The boss of a for-profit registered provider which houses rough sleepers and domestic abuse victims has said it is looking to raise up to £70m over the next 12 months to keep up with rising demand sparked by the pandemic.
Moses Hirschler, chief executive of London-based Cromwood Housing Group, said it is aiming to organise the funds from private investors in addition to a £20m loan facility it agreed last month.
Mr Hirschler told Social Housing: “We are getting ready for more funds in line with the demand. We will be doing another two or three similar amounts of money over the next 12 months.”
The £20m loan with BAE Systems Pension Funds Investment Management is partly enabling Cromwood to acquire 135 individual flats on long-term leaseholds across London, to house rough sleepers. The fixed-rate, 15-year loan is secured against the cashflow from the properties. The interest rate on the loan was not disclosed.
Cromwood, which has a London and Manchester office, was also awarded £9.4m of grant funding from the Greater London Authority earlier this year, as part of the wider Rough Sleeping Accommodation Programme. The money will go towards acquiring the 135 flats. Cromwood is also working with the charity Thames Reach.
Cromwood Housing Group was set up in 2002 and established a separate for-profit registered provider arm in 2013. The group also operates a private property management division.
Cromwood’s registered provider arm charges local authorities London Affordable Rent to house rough sleepers and domestic abuse victims. It declined to disclose its margin. Cromwood also houses asylum seekers via the Home Office.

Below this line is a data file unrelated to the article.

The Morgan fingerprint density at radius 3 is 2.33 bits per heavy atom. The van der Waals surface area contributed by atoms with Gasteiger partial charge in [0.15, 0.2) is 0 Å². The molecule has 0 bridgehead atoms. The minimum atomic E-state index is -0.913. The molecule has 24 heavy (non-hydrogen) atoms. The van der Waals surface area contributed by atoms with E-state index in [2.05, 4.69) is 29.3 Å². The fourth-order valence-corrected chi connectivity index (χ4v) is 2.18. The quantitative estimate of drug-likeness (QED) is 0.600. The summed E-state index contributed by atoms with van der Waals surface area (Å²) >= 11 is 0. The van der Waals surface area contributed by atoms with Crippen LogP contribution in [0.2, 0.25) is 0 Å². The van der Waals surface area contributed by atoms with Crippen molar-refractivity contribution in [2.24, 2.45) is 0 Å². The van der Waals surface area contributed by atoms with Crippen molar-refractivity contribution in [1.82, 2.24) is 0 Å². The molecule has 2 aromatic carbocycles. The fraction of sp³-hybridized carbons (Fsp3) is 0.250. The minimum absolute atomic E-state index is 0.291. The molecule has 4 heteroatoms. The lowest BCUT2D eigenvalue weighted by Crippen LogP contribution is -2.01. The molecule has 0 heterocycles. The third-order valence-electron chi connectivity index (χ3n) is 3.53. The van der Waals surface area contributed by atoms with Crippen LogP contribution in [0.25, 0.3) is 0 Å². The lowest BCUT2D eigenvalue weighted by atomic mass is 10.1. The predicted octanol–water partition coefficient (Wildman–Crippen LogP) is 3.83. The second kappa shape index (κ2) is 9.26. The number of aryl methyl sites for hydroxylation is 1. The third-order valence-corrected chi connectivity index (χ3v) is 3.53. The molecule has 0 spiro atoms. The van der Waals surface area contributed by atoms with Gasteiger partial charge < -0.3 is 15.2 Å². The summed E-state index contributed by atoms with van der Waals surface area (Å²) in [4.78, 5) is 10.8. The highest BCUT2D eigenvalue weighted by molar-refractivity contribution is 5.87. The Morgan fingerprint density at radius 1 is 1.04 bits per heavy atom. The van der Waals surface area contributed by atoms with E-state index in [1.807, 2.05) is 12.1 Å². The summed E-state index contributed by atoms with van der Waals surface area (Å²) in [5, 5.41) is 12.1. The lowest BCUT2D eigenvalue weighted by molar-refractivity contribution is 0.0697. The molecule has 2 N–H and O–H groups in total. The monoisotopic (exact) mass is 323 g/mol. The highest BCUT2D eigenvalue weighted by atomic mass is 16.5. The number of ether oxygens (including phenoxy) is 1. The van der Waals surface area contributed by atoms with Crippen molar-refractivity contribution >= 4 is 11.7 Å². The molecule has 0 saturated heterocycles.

The landlord is looking to move to a model where it owns properties on long leases instead of the current situation where it has leases between three to five years.
Mr Hirschler said its model aims to plug the gap left by bigger providers. “The model we are delivering is to fill the gap between the very large registered providers, which are building hundreds of units, which will not look at the model of dispersed accommodation.
“You can’t have 100 domestic abuse victims living in one block, you need them scattered around and likewise with rough sleepers. So this is the gap we’ve filled.”
Last month it was reported that 130,000 households in England have been made homeless during the pandemic despite a government ban on evictions. Cases of domestic abuse have also spiked.
“A lot of our rough sleepers have lost their jobs due to the pandemic,” said Mr Hirschler. “It has proven that the niche market we are able to fill is very important.”
He added: “Our model is a very tight model as we are committed to charging London Affordable Rent. It’s a tight margin but it works.”
Manchester also has a well-documented problem with homelessness and Cromwood currently has 500 units in the city it manages. It has 1,600 units in the capital.
Over the next three years it is aiming to add another 1,200 managed units, according to its business plan.
Asked about the rise of for-profit registered providers and their place in the sector, Mr Hirschler said he believed the model was now proven.
“The past five or six years have seen for-profit registered providers delivering increasing amounts of affordable accommodation,” he said. “I think that’s what matters and being able to charge London Affordable Rent while plugging the gap for various disadvantaged client groups.”
At the end of its last financial year, Cromwood provided accommodation to around 1,020 rough sleepers, it housed 1,502 asylum seekers and housed 104 domestic abuse victims.
It also provided accommodation to 352 people registered homeless with local authorities in London and Greater Manchester.
Cromwood was advised by Social Finance on the £20m loan with BAE, while Centrus arranged the deal.